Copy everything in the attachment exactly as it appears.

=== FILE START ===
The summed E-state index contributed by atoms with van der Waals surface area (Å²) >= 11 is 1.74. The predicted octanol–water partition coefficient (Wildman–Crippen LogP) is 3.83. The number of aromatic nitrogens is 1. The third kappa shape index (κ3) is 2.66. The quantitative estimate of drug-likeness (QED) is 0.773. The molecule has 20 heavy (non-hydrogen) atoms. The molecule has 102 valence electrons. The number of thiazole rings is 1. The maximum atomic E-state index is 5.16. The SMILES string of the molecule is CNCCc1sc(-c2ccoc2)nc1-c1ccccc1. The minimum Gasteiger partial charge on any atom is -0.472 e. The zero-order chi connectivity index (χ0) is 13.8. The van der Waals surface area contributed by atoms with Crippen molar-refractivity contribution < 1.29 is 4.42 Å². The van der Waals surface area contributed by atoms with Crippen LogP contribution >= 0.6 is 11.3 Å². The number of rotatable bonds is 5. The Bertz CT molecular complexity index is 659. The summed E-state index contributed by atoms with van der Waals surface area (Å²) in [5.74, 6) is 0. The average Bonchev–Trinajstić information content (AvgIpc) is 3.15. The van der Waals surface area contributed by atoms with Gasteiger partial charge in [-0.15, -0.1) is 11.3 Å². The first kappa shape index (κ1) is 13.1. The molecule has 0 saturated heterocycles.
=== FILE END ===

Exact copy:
The summed E-state index contributed by atoms with van der Waals surface area (Å²) >= 11 is 1.74. The predicted octanol–water partition coefficient (Wildman–Crippen LogP) is 3.83. The number of aromatic nitrogens is 1. The third kappa shape index (κ3) is 2.66. The quantitative estimate of drug-likeness (QED) is 0.773. The molecule has 20 heavy (non-hydrogen) atoms. The molecule has 102 valence electrons. The number of thiazole rings is 1. The maximum atomic E-state index is 5.16. The SMILES string of the molecule is CNCCc1sc(-c2ccoc2)nc1-c1ccccc1. The minimum Gasteiger partial charge on any atom is -0.472 e. The zero-order chi connectivity index (χ0) is 13.8. The van der Waals surface area contributed by atoms with Crippen molar-refractivity contribution < 1.29 is 4.42 Å². The van der Waals surface area contributed by atoms with Crippen LogP contribution >= 0.6 is 11.3 Å². The number of rotatable bonds is 5. The Bertz CT molecular complexity index is 659. The summed E-state index contributed by atoms with van der Waals surface area (Å²) in [5.74, 6) is 0. The average Bonchev–Trinajstić information content (AvgIpc) is 3.15. The van der Waals surface area contributed by atoms with Gasteiger partial charge in [-0.15, -0.1) is 11.3 Å². The first kappa shape index (κ1) is 13.1. The molecule has 0 saturated heterocycles.